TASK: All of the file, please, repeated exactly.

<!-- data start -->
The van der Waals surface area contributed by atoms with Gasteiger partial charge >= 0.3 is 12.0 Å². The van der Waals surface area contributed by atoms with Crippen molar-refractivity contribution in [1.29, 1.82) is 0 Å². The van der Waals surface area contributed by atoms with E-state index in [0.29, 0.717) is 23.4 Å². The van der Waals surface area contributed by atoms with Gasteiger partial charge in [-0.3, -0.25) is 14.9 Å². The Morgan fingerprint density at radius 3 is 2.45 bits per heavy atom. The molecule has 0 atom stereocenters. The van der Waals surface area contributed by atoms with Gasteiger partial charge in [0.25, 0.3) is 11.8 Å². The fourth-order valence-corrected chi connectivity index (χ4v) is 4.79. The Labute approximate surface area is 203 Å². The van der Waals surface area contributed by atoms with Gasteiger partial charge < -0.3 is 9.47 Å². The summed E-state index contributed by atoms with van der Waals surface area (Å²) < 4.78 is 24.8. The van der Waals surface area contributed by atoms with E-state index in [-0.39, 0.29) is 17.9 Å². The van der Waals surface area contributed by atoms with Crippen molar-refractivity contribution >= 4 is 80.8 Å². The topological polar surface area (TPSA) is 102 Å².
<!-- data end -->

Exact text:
The van der Waals surface area contributed by atoms with Gasteiger partial charge >= 0.3 is 12.0 Å². The van der Waals surface area contributed by atoms with Crippen molar-refractivity contribution in [1.29, 1.82) is 0 Å². The van der Waals surface area contributed by atoms with E-state index in [0.29, 0.717) is 23.4 Å². The van der Waals surface area contributed by atoms with Gasteiger partial charge in [-0.3, -0.25) is 14.9 Å². The Morgan fingerprint density at radius 3 is 2.45 bits per heavy atom. The molecule has 0 atom stereocenters. The van der Waals surface area contributed by atoms with Gasteiger partial charge in [0.25, 0.3) is 11.8 Å². The fourth-order valence-corrected chi connectivity index (χ4v) is 4.79. The Labute approximate surface area is 203 Å². The van der Waals surface area contributed by atoms with Gasteiger partial charge < -0.3 is 9.47 Å². The summed E-state index contributed by atoms with van der Waals surface area (Å²) < 4.78 is 24.8. The van der Waals surface area contributed by atoms with E-state index in [-0.39, 0.29) is 17.9 Å². The van der Waals surface area contributed by atoms with Crippen molar-refractivity contribution >= 4 is 80.8 Å². The topological polar surface area (TPSA) is 102 Å².